Albert Giron, a clerk in the Tel Aviv Municipality, decides to retire early to realize an old dream and write a novel. But now that he has all the time in the world he finds it difficult to write. His diary is filled with thoughts, his notebooks with fine phrases in Hebrew, but the pages of what he calls "the work" remain empty. Seeking inspiration, he cuts himself off from his wife and family and argues with his daughter over her left-wing views about Israeli policy. He wanders about the country in search of inspiration and finally finds it on the beach in Tel Aviv. A young Russian woman, a "tender, noble soul," becomes his muse, from whom he learns about the fruitful encounter between reality and fiction. Although he loses her, she lives on in his imagination. He writes a series of letters in her name, and thus creates his fictional work of art.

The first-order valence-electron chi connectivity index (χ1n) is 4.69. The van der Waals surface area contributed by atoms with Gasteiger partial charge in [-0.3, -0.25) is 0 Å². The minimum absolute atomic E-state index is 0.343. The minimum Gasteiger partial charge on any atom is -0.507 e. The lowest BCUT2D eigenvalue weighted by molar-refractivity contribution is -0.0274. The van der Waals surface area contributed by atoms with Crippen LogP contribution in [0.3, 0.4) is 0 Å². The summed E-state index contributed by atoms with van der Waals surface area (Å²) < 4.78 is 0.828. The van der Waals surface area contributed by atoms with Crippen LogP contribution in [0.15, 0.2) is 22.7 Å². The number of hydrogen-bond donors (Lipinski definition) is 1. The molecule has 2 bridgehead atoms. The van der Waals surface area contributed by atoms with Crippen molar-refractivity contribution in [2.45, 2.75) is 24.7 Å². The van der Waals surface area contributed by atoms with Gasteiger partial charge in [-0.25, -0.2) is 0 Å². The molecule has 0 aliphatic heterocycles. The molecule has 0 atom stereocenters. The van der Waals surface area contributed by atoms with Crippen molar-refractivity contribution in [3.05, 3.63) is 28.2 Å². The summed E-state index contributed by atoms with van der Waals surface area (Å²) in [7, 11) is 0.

Megged has his finger on the pulse of the Israeli experience.
Megged has an anthropological eye, ironic to a degree, free of malice, and his characters are clearly drawn, well rooted in their social background, and move in a world that is intimately known and sketched with a sure hand.
Deep, intriguing, and well written. Megged constantly surprises us with the plot's development, toying with the reader's expectations.
English translation available (for publishers only)